Two Mirrors on the Clinton Years

By Richard S. Dunham


By Sidney Blumenthal

Straus & Giroux -- 822pp -- $30


By Hillary Rodham Clinton

Farrar, Simon & Schuster -- 562pp -- $28

During Bill Clinton's two terms in the White House, his enemies kept the spotlight on his ethical shortcomings -- alleged and real. At the time, First Lady Hillary Rodham Clinton blamed a "vast right-wing conspiracy." But now, it's Mrs. Clinton and one of the family's most spirited defenders who are keeping those hoary tales alive.

Two memoirs have hit the stands just weeks apart. Journalist-turned-Clinton-adviser Sidney Blumenthal's The Clinton Wars is a lengthy and often acrid reinterpretation of the cutthroat policy battles and scandal-mongering of the era. In Living History, Hillary Clinton eschews such details and presents an impressionistic portrait of an unlikely political life. Clinton relies largely on anecdotes to create a soft-focus picture: an idealistic suburban Chicago girl whose political journey began as a supporter of Republicans Richard M. Nixon and Barry Goldwater but who was transformed by the turbulent '60s and a charismatic Arkansan.

Both books are self-serving -- but they serve different purposes. Blumenthal's obvious goal is to settle scores with Clinton's many detractors, including, in no particular order, Kenneth Starr, Newt Gingrich, Alfonse D'Amato, Rush Limbaugh, Matt Drudge, Paula Jones, Dick Morris, Henry Hyde, and a gaggle of investigative reporters who picked up on leaks by the Enemies of Bill. Reading The Clinton Wars is like watching professional wrestling: If you're a Clinton fan, you enjoy seeing the villains get their comeuppance. If you're a Clinton hater, you seethe at how an abject apologist for the bad guys uses questionable tactics to hurt your heroes. Either way, it's entertaining, even though Blumenthal is sometimes sloppy with his facts. (He incorrectly describes Gingrich as House Minority Leader, a position he never held, and says Ronald Reagan selected the first George Bush to be Vice-President in 1984, not 1980.)

Hillary Clinton -- now a New York Senator widely believed to harbor Presidential ambitions -- has a very different goal. Yes, she settles a few grievances and directs some partisan zingers at old foes. But while Blumenthal is looking back with anger, she is looking forward with studied equanimity. She's clearly aiming to reintroduce herself to the American public on her terms. Ever since she burst onto the public stage in 1991, amid the infamous "bimbo eruptions" of her husband's first Presidential campaign, Senator Clinton has been defined by the news media and her enemies. This memoir is her best opportunity to date to alter the images: Lady Macbeth, Joan of Arc, feminist extremist, ambitious carpetbagger, aggrieved wife who made a Faustian bargain.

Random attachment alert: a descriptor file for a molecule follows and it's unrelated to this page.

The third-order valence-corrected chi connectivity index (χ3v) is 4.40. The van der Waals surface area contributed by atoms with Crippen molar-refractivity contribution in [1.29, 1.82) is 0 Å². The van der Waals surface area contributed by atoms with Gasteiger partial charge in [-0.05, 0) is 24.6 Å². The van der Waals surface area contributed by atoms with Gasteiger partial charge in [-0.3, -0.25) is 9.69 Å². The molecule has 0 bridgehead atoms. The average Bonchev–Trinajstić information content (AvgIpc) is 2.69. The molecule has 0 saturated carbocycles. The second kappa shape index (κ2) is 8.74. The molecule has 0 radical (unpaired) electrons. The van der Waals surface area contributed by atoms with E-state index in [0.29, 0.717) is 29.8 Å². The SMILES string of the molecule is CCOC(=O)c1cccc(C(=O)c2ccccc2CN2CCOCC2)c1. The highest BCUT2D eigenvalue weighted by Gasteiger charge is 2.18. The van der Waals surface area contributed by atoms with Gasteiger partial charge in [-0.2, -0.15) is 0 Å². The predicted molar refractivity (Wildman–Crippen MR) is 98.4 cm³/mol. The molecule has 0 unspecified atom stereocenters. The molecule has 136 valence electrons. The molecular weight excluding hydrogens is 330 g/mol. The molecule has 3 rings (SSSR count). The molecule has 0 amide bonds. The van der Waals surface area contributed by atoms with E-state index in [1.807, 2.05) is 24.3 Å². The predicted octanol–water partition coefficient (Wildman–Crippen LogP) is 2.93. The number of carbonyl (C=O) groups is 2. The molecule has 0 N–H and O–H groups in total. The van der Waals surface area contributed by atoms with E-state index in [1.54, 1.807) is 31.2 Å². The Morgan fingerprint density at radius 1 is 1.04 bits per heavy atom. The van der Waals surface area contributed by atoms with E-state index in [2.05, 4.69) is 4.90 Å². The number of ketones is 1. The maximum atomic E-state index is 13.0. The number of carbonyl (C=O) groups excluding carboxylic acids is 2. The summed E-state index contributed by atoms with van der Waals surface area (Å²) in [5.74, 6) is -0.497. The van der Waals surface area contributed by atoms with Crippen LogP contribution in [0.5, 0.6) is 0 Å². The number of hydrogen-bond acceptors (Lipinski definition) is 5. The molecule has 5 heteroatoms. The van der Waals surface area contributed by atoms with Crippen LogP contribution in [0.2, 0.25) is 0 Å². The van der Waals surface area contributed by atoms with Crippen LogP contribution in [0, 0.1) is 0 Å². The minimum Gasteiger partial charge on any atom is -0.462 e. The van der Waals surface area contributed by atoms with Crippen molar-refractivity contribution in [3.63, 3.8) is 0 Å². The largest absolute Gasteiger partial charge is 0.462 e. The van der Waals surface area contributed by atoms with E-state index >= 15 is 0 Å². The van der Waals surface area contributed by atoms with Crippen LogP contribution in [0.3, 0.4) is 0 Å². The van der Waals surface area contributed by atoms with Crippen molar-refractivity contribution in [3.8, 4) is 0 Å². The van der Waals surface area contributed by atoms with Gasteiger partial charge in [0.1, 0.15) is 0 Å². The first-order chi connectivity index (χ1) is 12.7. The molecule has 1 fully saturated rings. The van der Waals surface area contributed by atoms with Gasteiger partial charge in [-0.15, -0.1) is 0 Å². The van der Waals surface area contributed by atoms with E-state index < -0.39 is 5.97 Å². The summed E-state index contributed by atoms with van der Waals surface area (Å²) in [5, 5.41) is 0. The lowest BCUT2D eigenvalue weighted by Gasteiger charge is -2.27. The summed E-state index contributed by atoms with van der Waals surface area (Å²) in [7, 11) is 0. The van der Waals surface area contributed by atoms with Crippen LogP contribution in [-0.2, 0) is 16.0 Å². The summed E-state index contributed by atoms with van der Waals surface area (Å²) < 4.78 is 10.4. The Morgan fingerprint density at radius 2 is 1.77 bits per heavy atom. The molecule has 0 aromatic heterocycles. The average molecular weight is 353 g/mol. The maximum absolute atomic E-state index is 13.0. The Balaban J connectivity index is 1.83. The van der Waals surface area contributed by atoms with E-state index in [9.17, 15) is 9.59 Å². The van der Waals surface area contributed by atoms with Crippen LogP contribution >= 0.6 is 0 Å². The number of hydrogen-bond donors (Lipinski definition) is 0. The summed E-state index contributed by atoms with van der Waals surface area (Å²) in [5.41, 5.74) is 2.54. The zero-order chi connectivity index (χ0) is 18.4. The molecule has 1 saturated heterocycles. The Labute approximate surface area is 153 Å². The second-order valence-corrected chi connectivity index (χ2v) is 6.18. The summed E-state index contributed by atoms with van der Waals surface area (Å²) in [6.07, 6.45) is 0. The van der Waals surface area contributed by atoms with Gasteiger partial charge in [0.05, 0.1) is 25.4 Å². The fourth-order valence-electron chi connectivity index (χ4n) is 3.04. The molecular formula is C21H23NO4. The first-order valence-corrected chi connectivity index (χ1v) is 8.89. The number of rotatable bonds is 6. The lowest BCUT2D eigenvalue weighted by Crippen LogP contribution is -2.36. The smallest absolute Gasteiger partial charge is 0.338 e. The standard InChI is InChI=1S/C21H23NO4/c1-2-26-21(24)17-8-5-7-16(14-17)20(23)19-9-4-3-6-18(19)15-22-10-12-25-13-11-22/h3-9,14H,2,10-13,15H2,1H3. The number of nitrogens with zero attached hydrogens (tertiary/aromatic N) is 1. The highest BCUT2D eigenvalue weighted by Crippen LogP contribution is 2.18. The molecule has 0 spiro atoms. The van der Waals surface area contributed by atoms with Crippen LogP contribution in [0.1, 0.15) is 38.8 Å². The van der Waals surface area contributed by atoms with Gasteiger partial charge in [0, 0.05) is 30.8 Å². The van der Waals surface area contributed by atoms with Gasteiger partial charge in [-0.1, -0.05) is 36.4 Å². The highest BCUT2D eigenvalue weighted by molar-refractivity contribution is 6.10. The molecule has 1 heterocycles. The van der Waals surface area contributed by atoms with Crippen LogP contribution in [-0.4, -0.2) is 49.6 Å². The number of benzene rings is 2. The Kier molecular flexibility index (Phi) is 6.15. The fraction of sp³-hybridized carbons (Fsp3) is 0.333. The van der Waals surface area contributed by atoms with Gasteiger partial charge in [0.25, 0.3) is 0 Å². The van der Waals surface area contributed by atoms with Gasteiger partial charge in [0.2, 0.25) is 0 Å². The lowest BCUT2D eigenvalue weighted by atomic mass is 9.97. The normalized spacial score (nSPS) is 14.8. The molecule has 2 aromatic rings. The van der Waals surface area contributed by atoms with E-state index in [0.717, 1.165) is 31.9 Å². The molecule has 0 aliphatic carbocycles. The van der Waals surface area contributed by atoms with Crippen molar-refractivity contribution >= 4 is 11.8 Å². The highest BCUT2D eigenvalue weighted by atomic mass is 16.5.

To accomplish that, she chooses not to wallow in Whitewater nor mope about Monica. Instead, she skillfully creates a new political image of her own. And while Living History is never going to be mistaken for a literary masterpiece, it is surprisingly readable for a political memoir, a genre that is often stiflingly boring. Her prose, polished by a team of six credited helpers, is competent and sometimes chatty, though occasionally dense. It bogs down when the author turns to such policy issues as health care and welfare reform.

But Senator Clinton's book is mainly about herself, not her agenda. And for someone who has been tight-lipped about her private life, a personal memoir represents a challenge. The senator lifts the veil through a process of selective candor.

Dozens of stories provide bits of insights into Hillary Clinton's complex psyche. And for many readers, they just might succeed in melting away the image of the Ice Queen. You read about her mother, a child of divorce who was raised by a rigid Victorian grandmother. You learn of the young Republican Rodham who investigated voting fraud on Chicago's South Side, trying to prove that Mayor Richard J. Daley stole the 1960 election for Democrat John F. Kennedy. You see how a lecture by the Reverend Martin Luther King Jr. opened her eyes to civil rights, and how "a Viking from Arkansas" (her description of the red-bearded Bill Clinton of Yale Law School days) became the love of her life. And you read, time and again, how she was so angry at her husband's cheating and lying that she spent months contemplating a divorce from the President of the United States.

The result is a more human view of a well-known yet not well-understood public figure. Beneath the tough veneer lies a sometimes brittle ego. Time and again, her own mistakes and her enemies' allegations send her into funks. The ice melts, a bit at a time.

Senator Clinton's candor has its limits, however. She shrouds daughter Chelsea in "a zone of privacy," recounting precious few of their discussions and omitting entirely their talk of Monica Lewinsky. And her recollection of how she discovered her husband's affair with the intern contradicts earlier media accounts. (She says he told her; press reports say she learned earlier from a lawyer.)

Living History has confounded the skeptics by becoming an instant best-seller. If the book's popularity is any example, Hillary Rodham Clinton could be a potent, if divisive, Presidential candidate. The media, and the vast right-wing conspiracy, would do well not to underestimate her. Again.

Dunham covers the White House.

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